I am trying to build a class with definitions that will output the following...

Income tax for year 2009:
Name: John Doe
Address: 1234 Alphabet Lane, City, State Zip
SSN: 111-11-1111
DOB: 11-11-1111

I have built my class and source code to define the function members. But I am running into an output problem. When I enter in the first and last name for the Name prompt in my program it skips over the Address. I am sure this is an obvious limitation in my code but because I am a noob I am recognize it. Also I am a little unsure as to how I would fix this for the Address since the address also is going to have multiple spacing contained within the string. I have posted my Personal Class, Source Code, and Main Code below. Thanks in advance.

//Personal Class Definition

#include <iostream>
#include <string>
using namespace std;

//Personal class definition
class Personal
		Personal(string, string, int, int); //constructor that initiates the Income 
		string getName();
		//void setAddress(string);
		string getAddress();
		//void setBirthday(int);
		int getBirthday() const;
		//void setSSN(int);
		int getSSN() const;
		string Name;
		string Address;
		int DOB;
		int SSN;
}; //end class Income

I took out the void functions but I also left them because I was not sure why it would be required to use them. But they are supposed to be used (if that makes sense).

//Personal Member Function Definitions

#include <iostream>
#include <string>
#include "Personal.h"
using namespace std;

//constructor initializes Name, Address, DOB, and SSN
Personal::Personal(string n, string a, int d, int s)
	Name = n;
	Address = a;
	DOB = d;
	SSN = s;

} //end Personal constructor

//function to return the name of the person
string Personal::getName()
	return Name;

}//end function getName

//function to take in the address for the person
//void Personal::setAddress(string a)
//	a = Address;

//}//end function setAddress

//function to return the address of the person
string Personal::getAddress()
	return Address;

}//end function getAddress

//function to take in the DOB of the person
//void Personal::setBirthday(int d)
//	d = DOB;

//}//end function setBirthday

//function to return the DOB of the person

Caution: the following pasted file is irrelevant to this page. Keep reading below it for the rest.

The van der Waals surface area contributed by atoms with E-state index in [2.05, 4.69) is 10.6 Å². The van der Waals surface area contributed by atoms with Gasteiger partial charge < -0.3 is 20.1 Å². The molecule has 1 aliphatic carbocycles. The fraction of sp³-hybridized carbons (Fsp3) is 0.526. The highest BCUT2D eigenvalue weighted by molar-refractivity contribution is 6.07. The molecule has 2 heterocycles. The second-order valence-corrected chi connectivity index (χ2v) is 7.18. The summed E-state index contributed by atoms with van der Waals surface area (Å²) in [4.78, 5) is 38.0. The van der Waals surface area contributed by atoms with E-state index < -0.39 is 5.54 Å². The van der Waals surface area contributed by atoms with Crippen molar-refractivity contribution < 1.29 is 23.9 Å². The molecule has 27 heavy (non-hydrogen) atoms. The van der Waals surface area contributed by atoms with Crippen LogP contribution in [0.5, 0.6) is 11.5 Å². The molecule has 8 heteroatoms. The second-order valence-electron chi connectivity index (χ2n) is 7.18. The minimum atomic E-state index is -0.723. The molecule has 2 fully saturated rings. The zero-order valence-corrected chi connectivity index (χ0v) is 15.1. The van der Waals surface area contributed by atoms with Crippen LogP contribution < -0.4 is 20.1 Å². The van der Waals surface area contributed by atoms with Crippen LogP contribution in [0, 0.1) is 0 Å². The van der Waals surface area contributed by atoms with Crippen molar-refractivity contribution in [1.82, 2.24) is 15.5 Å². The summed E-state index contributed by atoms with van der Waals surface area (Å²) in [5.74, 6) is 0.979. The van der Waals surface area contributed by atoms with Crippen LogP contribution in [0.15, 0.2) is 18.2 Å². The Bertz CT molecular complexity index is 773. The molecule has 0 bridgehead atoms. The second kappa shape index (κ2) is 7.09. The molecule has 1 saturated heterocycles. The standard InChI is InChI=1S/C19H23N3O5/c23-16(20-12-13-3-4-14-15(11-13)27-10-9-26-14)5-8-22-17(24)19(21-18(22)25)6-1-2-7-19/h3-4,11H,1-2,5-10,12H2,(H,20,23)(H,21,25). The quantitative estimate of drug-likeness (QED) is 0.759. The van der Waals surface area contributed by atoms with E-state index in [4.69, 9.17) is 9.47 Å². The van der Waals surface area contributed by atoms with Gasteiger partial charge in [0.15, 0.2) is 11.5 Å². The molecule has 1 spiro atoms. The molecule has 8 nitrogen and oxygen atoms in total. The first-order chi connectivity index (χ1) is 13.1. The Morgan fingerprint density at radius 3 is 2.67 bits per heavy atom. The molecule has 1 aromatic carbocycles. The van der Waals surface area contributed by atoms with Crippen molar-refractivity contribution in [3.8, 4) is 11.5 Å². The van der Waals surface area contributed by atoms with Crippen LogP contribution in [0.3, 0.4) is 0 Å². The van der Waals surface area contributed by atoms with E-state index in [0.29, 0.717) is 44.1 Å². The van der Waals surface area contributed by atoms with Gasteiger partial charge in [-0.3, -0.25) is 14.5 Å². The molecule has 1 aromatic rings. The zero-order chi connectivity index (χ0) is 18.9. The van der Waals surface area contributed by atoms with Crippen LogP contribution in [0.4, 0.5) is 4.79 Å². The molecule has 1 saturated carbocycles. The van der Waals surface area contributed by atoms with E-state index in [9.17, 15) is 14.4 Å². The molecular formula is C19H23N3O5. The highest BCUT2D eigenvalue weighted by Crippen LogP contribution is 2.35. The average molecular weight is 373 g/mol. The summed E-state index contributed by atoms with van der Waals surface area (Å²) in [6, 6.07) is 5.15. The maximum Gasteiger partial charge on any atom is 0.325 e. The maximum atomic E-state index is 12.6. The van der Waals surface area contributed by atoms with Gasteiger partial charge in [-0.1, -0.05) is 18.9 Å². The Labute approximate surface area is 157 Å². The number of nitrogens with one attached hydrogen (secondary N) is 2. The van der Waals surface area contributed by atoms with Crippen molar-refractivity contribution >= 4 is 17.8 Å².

int Personal::getBirthday() const
	return DOB;

}//end function getBirthday

//function to take in the SSN of the person
//void Personal::getSSN(int s)
//	s = SSN;

//}//end function getSSN

//function to return the SSN of the person
int Personal::getSSN() const
	return SSN;

}//end function getSSN
#include <iostream>
#include <string>
#include "Personal.h" //include definition of class Dividend
//#include "Donation.h" //include definition of class Donation
//#include "Income.h" //include definition of class Income
using namespace std;

//function main begins program execution
int main ()

	string n, a;
	int d, s;

	cout << "\nPlease enter your name: ";
	cin >> n;

	cout << "Please enter your address: ";
	cin >> a;

	cout << "Please enter your date of birth:  ";
	cin >> d;

	cout << "Please enter your social security number: ";
	cin >> s;

	Personal person(n, a, d, s);

	cout << "Income tax for year 2009: ";
	cout << "\nName: " << person.getName() << endl;
	cout << "Address: " << person.getAddress() << endl;
	cout << "DOB: " << person.getBirthday() << endl;
	cout << "SSN: " << person.getSSN() << endl;

}//end main
Votes + Comments
A good first post. Keep it up.
8 Years
Discussion Span
Last Post by Fbody

The >> operator stops at the first space, so if you enter "John Doe" as the name the cin will put John in name and Doe in Address. Change the >> operator to getline getline(cin, name);


AD Covered the input issue you mentioned.

Your "set..." functions are not written correctly, that's probably why you're confused.

"set..." functions are supposed to be used to modify an object's attributes/properties by storing new information to the variables in your class. The issue with the design of your "set..." functions is that you have written the assignment(s) backward. You need to store the function's parameter to the member variable. You have written the opposite statement in all cases.

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